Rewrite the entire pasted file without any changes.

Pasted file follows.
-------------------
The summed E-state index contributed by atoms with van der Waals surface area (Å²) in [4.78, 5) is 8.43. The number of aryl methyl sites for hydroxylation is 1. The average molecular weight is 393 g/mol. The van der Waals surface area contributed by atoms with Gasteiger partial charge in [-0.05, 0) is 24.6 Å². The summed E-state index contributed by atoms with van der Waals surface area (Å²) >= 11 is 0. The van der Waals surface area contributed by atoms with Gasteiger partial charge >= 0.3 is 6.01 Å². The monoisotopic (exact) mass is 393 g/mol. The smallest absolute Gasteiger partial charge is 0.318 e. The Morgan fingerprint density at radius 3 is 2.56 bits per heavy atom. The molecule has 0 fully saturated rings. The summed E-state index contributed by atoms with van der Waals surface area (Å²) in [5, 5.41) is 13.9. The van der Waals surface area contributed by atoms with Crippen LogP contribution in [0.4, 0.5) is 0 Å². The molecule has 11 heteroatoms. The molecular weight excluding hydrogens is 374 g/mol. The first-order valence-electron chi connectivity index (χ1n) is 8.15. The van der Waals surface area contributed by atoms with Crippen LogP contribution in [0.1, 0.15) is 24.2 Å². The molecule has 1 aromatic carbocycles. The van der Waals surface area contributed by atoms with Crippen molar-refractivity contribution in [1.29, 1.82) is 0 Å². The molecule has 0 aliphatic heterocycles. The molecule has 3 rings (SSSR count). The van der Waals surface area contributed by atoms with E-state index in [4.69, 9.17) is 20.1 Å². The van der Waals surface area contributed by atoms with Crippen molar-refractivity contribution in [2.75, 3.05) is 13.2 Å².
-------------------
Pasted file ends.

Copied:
The summed E-state index contributed by atoms with van der Waals surface area (Å²) in [4.78, 5) is 8.43. The number of aryl methyl sites for hydroxylation is 1. The average molecular weight is 393 g/mol. The van der Waals surface area contributed by atoms with Gasteiger partial charge in [-0.05, 0) is 24.6 Å². The summed E-state index contributed by atoms with van der Waals surface area (Å²) >= 11 is 0. The van der Waals surface area contributed by atoms with Gasteiger partial charge >= 0.3 is 6.01 Å². The monoisotopic (exact) mass is 393 g/mol. The smallest absolute Gasteiger partial charge is 0.318 e. The Morgan fingerprint density at radius 3 is 2.56 bits per heavy atom. The molecule has 0 fully saturated rings. The summed E-state index contributed by atoms with van der Waals surface area (Å²) in [5, 5.41) is 13.9. The van der Waals surface area contributed by atoms with Crippen LogP contribution in [0.4, 0.5) is 0 Å². The molecule has 11 heteroatoms. The molecular weight excluding hydrogens is 374 g/mol. The first-order valence-electron chi connectivity index (χ1n) is 8.15. The van der Waals surface area contributed by atoms with Crippen LogP contribution in [0.1, 0.15) is 24.2 Å². The molecule has 1 aromatic carbocycles. The van der Waals surface area contributed by atoms with Crippen molar-refractivity contribution in [1.29, 1.82) is 0 Å². The molecule has 0 aliphatic heterocycles. The molecule has 3 rings (SSSR count). The van der Waals surface area contributed by atoms with E-state index in [4.69, 9.17) is 20.1 Å². The van der Waals surface area contributed by atoms with Crippen molar-refractivity contribution in [2.75, 3.05) is 13.2 Å².